wed 12/08/2020

DVD: The Wolf of Wall Street | reviews, news & interviews

DVD: The Wolf of Wall Street

DVD: The Wolf of Wall Street

Scorsese and DiCaprio on the form of their lives

The Wolf chucks dollars at a couple of passing policemen

It’s stockbroker Goodfellas, basically. If you enjoyed Martin Scorsese’s pacey, flashy, beautifully shot ensemble gangster flicks, Goodfellas and Casino, there’s little doubt you’ll enjoy this. Here the master director, absolutely on fire, has his cake and eats it with the “based-on-a-true-story” saga of corrupt stockbroker Jordan Belfort’s rise and fall. The central character, played with audacious, astounding flare by Leonardo DiCaprio, exudes charisma from every pore and guzzles pleasure by the raw ton, taking no prisoners. While Belfort is a ruthless, unpleasant protagonist, the sort of man who causes utter misery through his selfishness, the viewer cannot help but clamber aboard Scorsese and DiCaprio’s demented rollercoaster and root for his sheer lust for life.

The comic actor Jonah Hill also outdoes himself as Belfort’s sidekick Donnie Azoff. Where Belfort is messianic and mesmeric, Azoff is a slobby, venal loser riding the gravy train. Their story takes Belfort from his start at high class brokers LF Rothschild, through the crash of 1987 and onto his own outfit Stratton Oakmont, with their wildly successful “pump and dump” securities fraud schemes, eventually reaching an inevitable and unhappy unravelling. The details paint a picture of a warped, morally corrupt, male culture but the film is primarily a monstrous tale of hubris, played out at maximum extravagance, often for great big roaring laughs, and is utterly gripping for its entire three hours, a visual cacophony of cocaine, sex, money and excess. The sequence where Belmont come unstuck taking ancient Quaaludes he mistakenly presumed had lost their potency, before driving his Porsche and having a wasted ruck with Azoff, is as shocking, entertaining and riveting as anything I’ve seen in any film for a long time.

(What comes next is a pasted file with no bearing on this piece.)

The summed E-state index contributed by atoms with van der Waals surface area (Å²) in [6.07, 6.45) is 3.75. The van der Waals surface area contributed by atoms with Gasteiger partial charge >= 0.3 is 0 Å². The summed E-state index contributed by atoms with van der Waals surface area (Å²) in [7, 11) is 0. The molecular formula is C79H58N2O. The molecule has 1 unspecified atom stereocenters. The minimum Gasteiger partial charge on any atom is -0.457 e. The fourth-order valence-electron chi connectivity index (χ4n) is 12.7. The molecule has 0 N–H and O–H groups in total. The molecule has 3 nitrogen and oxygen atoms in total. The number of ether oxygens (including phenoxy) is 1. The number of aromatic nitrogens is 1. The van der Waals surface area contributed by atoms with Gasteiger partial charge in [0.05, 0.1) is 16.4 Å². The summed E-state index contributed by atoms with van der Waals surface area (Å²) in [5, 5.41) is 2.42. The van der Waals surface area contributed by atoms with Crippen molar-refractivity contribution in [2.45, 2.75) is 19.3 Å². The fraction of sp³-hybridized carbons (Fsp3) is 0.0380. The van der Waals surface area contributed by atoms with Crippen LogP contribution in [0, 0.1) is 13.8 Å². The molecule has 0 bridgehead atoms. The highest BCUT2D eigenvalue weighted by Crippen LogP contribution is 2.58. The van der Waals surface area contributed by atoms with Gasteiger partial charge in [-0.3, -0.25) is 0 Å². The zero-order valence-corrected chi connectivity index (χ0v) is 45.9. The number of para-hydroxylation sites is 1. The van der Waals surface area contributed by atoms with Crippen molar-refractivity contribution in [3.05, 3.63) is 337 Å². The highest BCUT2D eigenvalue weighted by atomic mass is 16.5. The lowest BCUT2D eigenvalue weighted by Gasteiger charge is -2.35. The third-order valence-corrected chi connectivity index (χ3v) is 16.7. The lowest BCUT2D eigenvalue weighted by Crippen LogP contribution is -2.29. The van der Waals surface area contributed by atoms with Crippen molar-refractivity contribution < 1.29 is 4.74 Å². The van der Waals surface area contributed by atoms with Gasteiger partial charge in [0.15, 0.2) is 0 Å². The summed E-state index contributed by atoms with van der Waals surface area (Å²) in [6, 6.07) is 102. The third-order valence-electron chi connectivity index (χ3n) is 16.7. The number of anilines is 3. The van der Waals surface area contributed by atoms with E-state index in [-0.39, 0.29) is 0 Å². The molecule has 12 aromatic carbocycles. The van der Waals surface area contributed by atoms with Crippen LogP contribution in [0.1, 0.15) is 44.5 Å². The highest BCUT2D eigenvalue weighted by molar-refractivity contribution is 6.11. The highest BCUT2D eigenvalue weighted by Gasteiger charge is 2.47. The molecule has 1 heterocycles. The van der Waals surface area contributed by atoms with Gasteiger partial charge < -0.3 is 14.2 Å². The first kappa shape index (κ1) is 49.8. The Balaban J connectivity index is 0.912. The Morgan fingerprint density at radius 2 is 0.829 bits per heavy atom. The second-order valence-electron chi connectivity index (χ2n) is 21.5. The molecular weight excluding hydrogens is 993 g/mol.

There are other great performances too, of course, notably Australian actress Margot Robbie as Belfort’s wife Naomi and a scenery-annihilating cameo by Matthew McConaughey as the Rothschild broker who shows Belmont the ropes. The restaurant scene alone, where DiCaprio takes advice from McConaughey, is more fun than most films manage end-to-end. This is hyperactive, over-the-top film-making constructed with the smash’n’grab zest of a true cinematic genius. I can’t recommend it enough.

There are no extras on the DVD but the Blu-ray edition comes with a “making of” documentary, The Wolf Pack, a featurette called Running Wild about the pre-production process, and a round-table featuring DiCaprio, Scorsese, Hill, etc, discussing the movie.

Overleaf: Watch the trailer

The restaurant scene alone, where DiCaprio takes advice from McConaughey, is more fun than most films manage end-to-end


Editor Rating: 
Average: 5 (1 vote)

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